Factors affecting construction of notes by students in a first year biology class

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dc.contributor.author Dukhan, Shalini
dc.date.accessioned 2015-01-30T09:46:34Z
dc.date.available 2015-01-30T09:46:34Z
dc.date.issued 2015-01-30
dc.identifier.uri http://hdl.handle.net/10539/16826
dc.description A thesis submitted to the Faculty of Science, University of the Witwatersrand, Johannesburg, in fulfilment of the requirements for the degree of Doctor of Philosophy. Johannesburg, South Africa. 14 October 2014.
dc.description.abstract Research investigations indicate that note-taking and note-making are related to academic performance. This study investigated four factors, in a first-year biology course at a South African University, that influence student note-making practices, and determined whether the quality of notes is related to their approach to learning and their academic performance. The factors that were assessed included: the impact of social and cultural capital of first and second generation students on their expectations of the University academic environment; the students’ experience with their construction of notes at school; the level of detail on slides provided by lecturers, the access that students had to slides on the intranet, and the influence of English as a first or second language. The study commenced at the beginning of semester two 2009 and ended after semester one 2011. Student questionnaires, interviews of students and lecturers, assessment of notes made, and test and examination results were interrogated and sample lectures were video-recorded. The study identified that the students’ high school experience in constructing notes provided the platform for these practices when they entered University. Second-generation students had a more accurate expectation of their ownership for their notes and learning in first year, and of the grades that they received compared to the expectations held by first generation students. Additionally data analysis lead to the inference that self-regulated students, who personalised their notes, performed better than the underprepared students, who learnt solely from the lecturers’ slides; but this statement is not a blanket generalisation. Two lecturers from each semester were interviewed before they commenced lecturing, and one each of their lectures was video-recorded for analysis with student notes. Findings indicated that the amount of detail that lecturers provided on presentation slides stemmed from their conception of the students’ role in learning. When skeletal lecture slides (i.e. slides containing only keywords or key points) were presented then students perceived that they needed to take ownership in constructing their notes, whereas when slides appeared to be detailed they saw them as a ‘complete’ set of notes, and reported being less attentive in class. In both cases students hardly noted any information other than that presented on the slides. Students had access to slides on the intranet in the first semester of each year, but not in the second semester. Although students reported that they were more attentive in class when they did not have access to slides on the intranet, there was only a slight difference in the students’ grades between semesters. In the first study cohort (i.e. 2009), first-language students performed better than second-language students, but performance evened out when an intervention, which used writing as a means to promote critical thinking, was provided in 2010 and 2011. The findings presented in this study would be useful to lecturers who wish to understand how students’ use and reconstruct their class notes during the process of learning. The findings could also be of benefit to student support programmes that seek a practical tool (the writing intervention) to deepen the students’ approach to their learning. en_ZA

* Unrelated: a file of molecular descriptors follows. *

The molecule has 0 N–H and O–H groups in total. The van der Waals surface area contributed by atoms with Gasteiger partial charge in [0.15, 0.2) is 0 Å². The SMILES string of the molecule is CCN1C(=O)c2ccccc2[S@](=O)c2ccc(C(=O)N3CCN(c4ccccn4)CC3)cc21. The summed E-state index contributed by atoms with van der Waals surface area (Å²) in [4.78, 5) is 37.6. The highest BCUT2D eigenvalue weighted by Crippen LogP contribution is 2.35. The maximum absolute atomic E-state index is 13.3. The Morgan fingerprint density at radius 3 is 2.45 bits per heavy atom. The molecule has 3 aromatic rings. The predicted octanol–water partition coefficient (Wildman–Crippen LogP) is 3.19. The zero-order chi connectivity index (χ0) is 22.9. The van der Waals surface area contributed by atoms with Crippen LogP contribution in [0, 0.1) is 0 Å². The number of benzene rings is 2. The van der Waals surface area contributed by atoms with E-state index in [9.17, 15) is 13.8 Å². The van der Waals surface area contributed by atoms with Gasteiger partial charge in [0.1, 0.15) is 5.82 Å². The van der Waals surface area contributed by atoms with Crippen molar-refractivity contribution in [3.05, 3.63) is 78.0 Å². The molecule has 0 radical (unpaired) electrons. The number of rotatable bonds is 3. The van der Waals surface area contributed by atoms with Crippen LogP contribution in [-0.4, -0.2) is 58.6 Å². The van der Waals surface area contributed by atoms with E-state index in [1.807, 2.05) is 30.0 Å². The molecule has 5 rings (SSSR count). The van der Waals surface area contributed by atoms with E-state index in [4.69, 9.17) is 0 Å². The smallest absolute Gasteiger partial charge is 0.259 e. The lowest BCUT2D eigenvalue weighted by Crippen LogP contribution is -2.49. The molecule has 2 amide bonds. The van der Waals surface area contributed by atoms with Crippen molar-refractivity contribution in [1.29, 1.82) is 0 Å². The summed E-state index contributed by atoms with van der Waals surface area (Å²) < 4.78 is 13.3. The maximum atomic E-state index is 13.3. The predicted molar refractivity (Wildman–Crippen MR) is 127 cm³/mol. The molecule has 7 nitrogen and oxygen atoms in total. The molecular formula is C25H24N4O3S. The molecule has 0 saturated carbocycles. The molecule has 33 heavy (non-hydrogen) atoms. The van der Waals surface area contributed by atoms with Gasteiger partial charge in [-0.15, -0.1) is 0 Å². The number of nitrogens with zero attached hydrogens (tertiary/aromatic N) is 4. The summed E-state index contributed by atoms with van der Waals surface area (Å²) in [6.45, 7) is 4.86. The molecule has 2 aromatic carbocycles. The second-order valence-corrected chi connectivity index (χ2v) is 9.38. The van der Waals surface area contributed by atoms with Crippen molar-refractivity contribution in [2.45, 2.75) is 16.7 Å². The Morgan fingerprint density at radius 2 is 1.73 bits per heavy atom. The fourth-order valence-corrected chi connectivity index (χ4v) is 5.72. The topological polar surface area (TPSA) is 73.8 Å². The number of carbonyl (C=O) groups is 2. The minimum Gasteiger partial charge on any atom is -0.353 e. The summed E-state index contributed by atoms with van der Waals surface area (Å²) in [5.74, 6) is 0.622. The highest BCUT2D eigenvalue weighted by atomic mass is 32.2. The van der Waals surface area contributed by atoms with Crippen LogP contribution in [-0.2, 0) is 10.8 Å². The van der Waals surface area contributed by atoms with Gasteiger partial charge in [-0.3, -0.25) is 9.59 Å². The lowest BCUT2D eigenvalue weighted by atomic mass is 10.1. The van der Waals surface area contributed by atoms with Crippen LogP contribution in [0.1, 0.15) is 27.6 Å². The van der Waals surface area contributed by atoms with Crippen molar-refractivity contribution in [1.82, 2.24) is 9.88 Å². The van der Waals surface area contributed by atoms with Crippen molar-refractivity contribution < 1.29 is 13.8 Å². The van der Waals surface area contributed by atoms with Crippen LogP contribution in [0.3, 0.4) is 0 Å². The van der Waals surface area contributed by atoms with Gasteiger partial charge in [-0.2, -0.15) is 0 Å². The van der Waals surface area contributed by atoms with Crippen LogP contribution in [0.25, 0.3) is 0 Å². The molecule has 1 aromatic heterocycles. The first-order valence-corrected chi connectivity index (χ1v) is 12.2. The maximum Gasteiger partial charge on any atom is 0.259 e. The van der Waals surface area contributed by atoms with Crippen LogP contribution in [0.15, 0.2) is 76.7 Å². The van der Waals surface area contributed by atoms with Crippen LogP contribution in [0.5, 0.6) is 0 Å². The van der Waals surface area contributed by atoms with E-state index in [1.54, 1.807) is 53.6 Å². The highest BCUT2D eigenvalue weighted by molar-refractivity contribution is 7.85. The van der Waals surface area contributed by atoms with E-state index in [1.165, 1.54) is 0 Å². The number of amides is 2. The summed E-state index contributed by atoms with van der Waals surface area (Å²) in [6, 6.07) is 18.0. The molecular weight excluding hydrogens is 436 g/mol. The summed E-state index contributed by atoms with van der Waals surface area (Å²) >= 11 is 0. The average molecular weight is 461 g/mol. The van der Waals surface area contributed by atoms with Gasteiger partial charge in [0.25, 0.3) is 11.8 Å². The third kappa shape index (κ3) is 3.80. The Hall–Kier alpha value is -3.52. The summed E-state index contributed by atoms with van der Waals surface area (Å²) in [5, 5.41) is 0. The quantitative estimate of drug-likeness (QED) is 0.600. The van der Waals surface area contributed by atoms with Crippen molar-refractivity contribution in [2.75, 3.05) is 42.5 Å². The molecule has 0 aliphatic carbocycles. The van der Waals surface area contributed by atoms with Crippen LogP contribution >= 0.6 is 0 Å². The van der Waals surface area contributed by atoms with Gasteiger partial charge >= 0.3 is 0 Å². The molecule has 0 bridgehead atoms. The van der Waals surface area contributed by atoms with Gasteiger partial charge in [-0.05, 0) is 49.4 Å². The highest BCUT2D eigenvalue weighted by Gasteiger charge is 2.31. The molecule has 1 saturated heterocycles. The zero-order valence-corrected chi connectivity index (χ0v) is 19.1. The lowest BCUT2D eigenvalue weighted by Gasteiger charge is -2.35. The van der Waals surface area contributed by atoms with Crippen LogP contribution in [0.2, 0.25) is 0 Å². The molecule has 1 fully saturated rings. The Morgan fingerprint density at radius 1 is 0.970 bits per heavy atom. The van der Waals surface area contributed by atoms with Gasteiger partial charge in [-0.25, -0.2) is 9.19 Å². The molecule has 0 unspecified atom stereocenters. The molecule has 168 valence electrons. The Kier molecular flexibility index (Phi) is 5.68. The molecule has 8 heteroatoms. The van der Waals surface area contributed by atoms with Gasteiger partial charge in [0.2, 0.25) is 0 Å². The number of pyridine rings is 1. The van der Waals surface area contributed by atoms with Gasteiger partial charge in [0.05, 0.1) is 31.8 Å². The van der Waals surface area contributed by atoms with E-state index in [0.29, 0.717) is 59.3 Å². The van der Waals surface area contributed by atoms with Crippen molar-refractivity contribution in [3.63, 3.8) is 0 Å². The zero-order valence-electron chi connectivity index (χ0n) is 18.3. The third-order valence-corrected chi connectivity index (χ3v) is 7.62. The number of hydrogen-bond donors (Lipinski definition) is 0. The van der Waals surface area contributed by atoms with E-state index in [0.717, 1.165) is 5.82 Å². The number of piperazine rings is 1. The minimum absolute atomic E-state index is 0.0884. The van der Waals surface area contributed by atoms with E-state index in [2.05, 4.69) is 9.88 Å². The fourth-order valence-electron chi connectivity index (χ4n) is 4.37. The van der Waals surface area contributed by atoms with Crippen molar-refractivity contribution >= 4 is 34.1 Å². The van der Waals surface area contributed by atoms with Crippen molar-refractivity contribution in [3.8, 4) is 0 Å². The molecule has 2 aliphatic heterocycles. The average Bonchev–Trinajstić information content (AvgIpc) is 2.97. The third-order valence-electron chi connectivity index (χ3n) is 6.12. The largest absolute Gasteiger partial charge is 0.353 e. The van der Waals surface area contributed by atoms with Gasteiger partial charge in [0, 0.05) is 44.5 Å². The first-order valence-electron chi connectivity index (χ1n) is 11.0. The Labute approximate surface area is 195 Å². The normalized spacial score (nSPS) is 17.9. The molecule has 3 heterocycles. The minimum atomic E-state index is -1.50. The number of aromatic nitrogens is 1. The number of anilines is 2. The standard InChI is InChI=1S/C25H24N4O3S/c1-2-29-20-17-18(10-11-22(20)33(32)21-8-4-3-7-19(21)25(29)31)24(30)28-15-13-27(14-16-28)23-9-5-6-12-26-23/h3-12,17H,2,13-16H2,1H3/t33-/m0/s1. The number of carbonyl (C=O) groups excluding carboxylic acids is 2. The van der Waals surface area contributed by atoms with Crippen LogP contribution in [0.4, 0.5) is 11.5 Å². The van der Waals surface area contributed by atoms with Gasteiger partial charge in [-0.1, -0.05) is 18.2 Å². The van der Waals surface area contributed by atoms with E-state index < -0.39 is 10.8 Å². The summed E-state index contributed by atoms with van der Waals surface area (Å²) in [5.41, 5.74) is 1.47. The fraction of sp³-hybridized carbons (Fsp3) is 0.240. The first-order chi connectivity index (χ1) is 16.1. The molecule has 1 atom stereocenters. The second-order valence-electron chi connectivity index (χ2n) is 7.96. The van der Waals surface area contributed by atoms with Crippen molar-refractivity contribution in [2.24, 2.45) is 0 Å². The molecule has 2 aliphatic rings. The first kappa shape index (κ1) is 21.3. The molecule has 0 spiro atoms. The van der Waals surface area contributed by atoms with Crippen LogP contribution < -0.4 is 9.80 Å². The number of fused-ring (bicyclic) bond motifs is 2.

dc.language.iso en en_ZA
dc.subject.lcsh Biology - Study and teaching.
dc.subject.lcsh Biology - Technique.
dc.subject.lcsh Study skills.
dc.title Factors affecting construction of notes by students in a first year biology class en_ZA
dc.type Thesis en_ZA


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